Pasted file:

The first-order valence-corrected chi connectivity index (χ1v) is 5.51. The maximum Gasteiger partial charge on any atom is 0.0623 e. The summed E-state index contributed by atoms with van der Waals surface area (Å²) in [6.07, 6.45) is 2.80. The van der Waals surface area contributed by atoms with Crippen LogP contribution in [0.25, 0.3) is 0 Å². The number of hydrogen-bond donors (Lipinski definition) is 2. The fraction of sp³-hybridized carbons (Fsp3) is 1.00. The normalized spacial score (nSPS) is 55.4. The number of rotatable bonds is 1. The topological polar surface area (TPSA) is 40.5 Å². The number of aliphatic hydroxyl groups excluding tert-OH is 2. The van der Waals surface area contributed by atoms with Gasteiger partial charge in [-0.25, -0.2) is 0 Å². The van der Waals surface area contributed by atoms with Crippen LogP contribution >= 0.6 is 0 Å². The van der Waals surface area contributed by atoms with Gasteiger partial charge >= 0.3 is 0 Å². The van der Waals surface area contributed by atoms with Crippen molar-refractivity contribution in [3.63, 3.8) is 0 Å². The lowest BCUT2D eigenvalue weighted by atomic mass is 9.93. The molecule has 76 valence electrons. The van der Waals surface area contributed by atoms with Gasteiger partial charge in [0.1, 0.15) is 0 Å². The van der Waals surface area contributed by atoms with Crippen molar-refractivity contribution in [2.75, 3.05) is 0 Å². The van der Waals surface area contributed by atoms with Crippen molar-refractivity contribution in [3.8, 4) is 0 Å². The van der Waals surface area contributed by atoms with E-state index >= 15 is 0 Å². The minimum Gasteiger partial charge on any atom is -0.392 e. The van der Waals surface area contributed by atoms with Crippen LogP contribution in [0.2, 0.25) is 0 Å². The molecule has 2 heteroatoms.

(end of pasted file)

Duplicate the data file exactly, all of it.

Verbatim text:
The first-order valence-corrected chi connectivity index (χ1v) is 5.51. The maximum Gasteiger partial charge on any atom is 0.0623 e. The summed E-state index contributed by atoms with van der Waals surface area (Å²) in [6.07, 6.45) is 2.80. The van der Waals surface area contributed by atoms with Crippen LogP contribution in [0.25, 0.3) is 0 Å². The number of hydrogen-bond donors (Lipinski definition) is 2. The fraction of sp³-hybridized carbons (Fsp3) is 1.00. The normalized spacial score (nSPS) is 55.4. The number of rotatable bonds is 1. The topological polar surface area (TPSA) is 40.5 Å². The number of aliphatic hydroxyl groups excluding tert-OH is 2. The van der Waals surface area contributed by atoms with Gasteiger partial charge in [-0.25, -0.2) is 0 Å². The van der Waals surface area contributed by atoms with Crippen LogP contribution >= 0.6 is 0 Å². The van der Waals surface area contributed by atoms with Gasteiger partial charge >= 0.3 is 0 Å². The van der Waals surface area contributed by atoms with Crippen molar-refractivity contribution in [3.63, 3.8) is 0 Å². The lowest BCUT2D eigenvalue weighted by atomic mass is 9.93. The molecule has 76 valence electrons. The van der Waals surface area contributed by atoms with Gasteiger partial charge in [0.1, 0.15) is 0 Å². The van der Waals surface area contributed by atoms with Crippen molar-refractivity contribution in [2.75, 3.05) is 0 Å². The van der Waals surface area contributed by atoms with Crippen molar-refractivity contribution in [3.8, 4) is 0 Å². The van der Waals surface area contributed by atoms with E-state index >= 15 is 0 Å². The minimum Gasteiger partial charge on any atom is -0.392 e. The van der Waals surface area contributed by atoms with Crippen LogP contribution in [0.2, 0.25) is 0 Å². The molecule has 2 heteroatoms.